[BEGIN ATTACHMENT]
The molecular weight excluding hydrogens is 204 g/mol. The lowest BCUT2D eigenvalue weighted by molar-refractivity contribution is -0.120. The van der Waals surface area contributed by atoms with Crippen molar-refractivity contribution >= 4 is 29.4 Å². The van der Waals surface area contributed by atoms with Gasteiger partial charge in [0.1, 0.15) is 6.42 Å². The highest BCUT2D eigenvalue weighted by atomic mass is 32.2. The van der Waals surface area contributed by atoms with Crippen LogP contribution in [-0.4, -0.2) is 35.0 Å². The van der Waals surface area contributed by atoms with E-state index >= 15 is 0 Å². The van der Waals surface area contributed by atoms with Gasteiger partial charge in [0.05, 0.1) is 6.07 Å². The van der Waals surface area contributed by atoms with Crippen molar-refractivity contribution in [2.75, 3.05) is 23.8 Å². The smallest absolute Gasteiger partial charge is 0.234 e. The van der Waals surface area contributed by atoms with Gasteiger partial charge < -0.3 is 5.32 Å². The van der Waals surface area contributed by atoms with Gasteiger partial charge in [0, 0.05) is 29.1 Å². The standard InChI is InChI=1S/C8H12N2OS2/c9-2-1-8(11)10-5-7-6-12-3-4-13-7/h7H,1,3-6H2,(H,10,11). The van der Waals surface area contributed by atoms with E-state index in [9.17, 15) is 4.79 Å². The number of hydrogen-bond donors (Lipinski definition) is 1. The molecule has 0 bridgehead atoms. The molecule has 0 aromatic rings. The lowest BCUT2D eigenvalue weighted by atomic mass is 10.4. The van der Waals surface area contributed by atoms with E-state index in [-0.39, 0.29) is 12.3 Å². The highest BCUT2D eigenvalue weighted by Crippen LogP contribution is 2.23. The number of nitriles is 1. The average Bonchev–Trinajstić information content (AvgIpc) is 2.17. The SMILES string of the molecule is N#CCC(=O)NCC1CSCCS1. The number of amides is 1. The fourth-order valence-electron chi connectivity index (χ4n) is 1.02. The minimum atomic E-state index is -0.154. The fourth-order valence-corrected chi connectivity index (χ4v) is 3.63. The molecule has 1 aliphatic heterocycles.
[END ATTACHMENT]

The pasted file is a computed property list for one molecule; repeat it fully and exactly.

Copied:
The molecular weight excluding hydrogens is 204 g/mol. The lowest BCUT2D eigenvalue weighted by molar-refractivity contribution is -0.120. The van der Waals surface area contributed by atoms with Crippen molar-refractivity contribution >= 4 is 29.4 Å². The van der Waals surface area contributed by atoms with Gasteiger partial charge in [0.1, 0.15) is 6.42 Å². The highest BCUT2D eigenvalue weighted by atomic mass is 32.2. The van der Waals surface area contributed by atoms with Crippen LogP contribution in [-0.4, -0.2) is 35.0 Å². The van der Waals surface area contributed by atoms with E-state index >= 15 is 0 Å². The van der Waals surface area contributed by atoms with Gasteiger partial charge in [0.05, 0.1) is 6.07 Å². The van der Waals surface area contributed by atoms with Crippen molar-refractivity contribution in [2.75, 3.05) is 23.8 Å². The smallest absolute Gasteiger partial charge is 0.234 e. The van der Waals surface area contributed by atoms with Gasteiger partial charge < -0.3 is 5.32 Å². The van der Waals surface area contributed by atoms with Gasteiger partial charge in [0, 0.05) is 29.1 Å². The standard InChI is InChI=1S/C8H12N2OS2/c9-2-1-8(11)10-5-7-6-12-3-4-13-7/h7H,1,3-6H2,(H,10,11). The van der Waals surface area contributed by atoms with E-state index in [9.17, 15) is 4.79 Å². The number of hydrogen-bond donors (Lipinski definition) is 1. The molecule has 0 bridgehead atoms. The molecule has 0 aromatic rings. The lowest BCUT2D eigenvalue weighted by atomic mass is 10.4. The van der Waals surface area contributed by atoms with E-state index in [-0.39, 0.29) is 12.3 Å². The highest BCUT2D eigenvalue weighted by Crippen LogP contribution is 2.23. The number of nitriles is 1. The average Bonchev–Trinajstić information content (AvgIpc) is 2.17. The SMILES string of the molecule is N#CCC(=O)NCC1CSCCS1. The number of amides is 1. The fourth-order valence-electron chi connectivity index (χ4n) is 1.02. The minimum atomic E-state index is -0.154. The fourth-order valence-corrected chi connectivity index (χ4v) is 3.63. The molecule has 1 aliphatic heterocycles.